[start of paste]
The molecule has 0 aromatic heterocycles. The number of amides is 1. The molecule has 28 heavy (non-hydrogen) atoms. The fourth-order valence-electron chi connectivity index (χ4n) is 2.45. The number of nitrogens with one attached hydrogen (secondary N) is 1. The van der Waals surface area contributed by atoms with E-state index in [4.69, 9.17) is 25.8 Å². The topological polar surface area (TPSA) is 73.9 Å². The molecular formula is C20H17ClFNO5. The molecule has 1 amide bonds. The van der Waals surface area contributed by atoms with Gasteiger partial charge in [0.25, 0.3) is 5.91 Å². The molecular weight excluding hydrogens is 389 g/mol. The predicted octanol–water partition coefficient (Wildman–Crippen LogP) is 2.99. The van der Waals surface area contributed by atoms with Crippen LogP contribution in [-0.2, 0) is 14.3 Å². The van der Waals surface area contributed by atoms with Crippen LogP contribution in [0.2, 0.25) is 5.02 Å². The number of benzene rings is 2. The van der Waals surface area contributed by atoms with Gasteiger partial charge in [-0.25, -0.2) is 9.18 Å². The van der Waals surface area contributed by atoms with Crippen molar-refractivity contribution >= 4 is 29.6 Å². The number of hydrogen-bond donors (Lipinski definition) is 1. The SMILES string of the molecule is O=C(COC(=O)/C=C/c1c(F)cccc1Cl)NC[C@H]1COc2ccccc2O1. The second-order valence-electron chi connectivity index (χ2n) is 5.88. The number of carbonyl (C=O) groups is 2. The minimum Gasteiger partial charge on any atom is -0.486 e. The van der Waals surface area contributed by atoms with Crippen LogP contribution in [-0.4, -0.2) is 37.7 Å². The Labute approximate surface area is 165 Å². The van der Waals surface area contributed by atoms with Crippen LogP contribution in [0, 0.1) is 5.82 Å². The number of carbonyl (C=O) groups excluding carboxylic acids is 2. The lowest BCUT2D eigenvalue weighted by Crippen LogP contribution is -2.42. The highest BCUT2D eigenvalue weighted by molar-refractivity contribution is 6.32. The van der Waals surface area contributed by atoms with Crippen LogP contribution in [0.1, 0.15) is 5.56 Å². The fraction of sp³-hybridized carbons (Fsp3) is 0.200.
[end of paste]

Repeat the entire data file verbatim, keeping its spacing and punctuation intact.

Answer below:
The molecule has 0 aromatic heterocycles. The number of amides is 1. The molecule has 28 heavy (non-hydrogen) atoms. The fourth-order valence-electron chi connectivity index (χ4n) is 2.45. The number of nitrogens with one attached hydrogen (secondary N) is 1. The van der Waals surface area contributed by atoms with E-state index in [4.69, 9.17) is 25.8 Å². The topological polar surface area (TPSA) is 73.9 Å². The molecular formula is C20H17ClFNO5. The molecule has 1 amide bonds. The van der Waals surface area contributed by atoms with Gasteiger partial charge in [0.25, 0.3) is 5.91 Å². The molecular weight excluding hydrogens is 389 g/mol. The predicted octanol–water partition coefficient (Wildman–Crippen LogP) is 2.99. The van der Waals surface area contributed by atoms with Crippen LogP contribution in [-0.2, 0) is 14.3 Å². The van der Waals surface area contributed by atoms with Crippen LogP contribution in [0.2, 0.25) is 5.02 Å². The number of benzene rings is 2. The van der Waals surface area contributed by atoms with Gasteiger partial charge in [-0.25, -0.2) is 9.18 Å². The van der Waals surface area contributed by atoms with Crippen molar-refractivity contribution >= 4 is 29.6 Å². The number of hydrogen-bond donors (Lipinski definition) is 1. The SMILES string of the molecule is O=C(COC(=O)/C=C/c1c(F)cccc1Cl)NC[C@H]1COc2ccccc2O1. The second-order valence-electron chi connectivity index (χ2n) is 5.88. The number of carbonyl (C=O) groups is 2. The minimum Gasteiger partial charge on any atom is -0.486 e. The van der Waals surface area contributed by atoms with Crippen LogP contribution in [-0.4, -0.2) is 37.7 Å². The Labute approximate surface area is 165 Å². The van der Waals surface area contributed by atoms with Crippen LogP contribution in [0, 0.1) is 5.82 Å². The number of carbonyl (C=O) groups excluding carboxylic acids is 2. The lowest BCUT2D eigenvalue weighted by Crippen LogP contribution is -2.42. The highest BCUT2D eigenvalue weighted by molar-refractivity contribution is 6.32. The van der Waals surface area contributed by atoms with Crippen LogP contribution in [0.1, 0.15) is 5.56 Å². The fraction of sp³-hybridized carbons (Fsp3) is 0.200.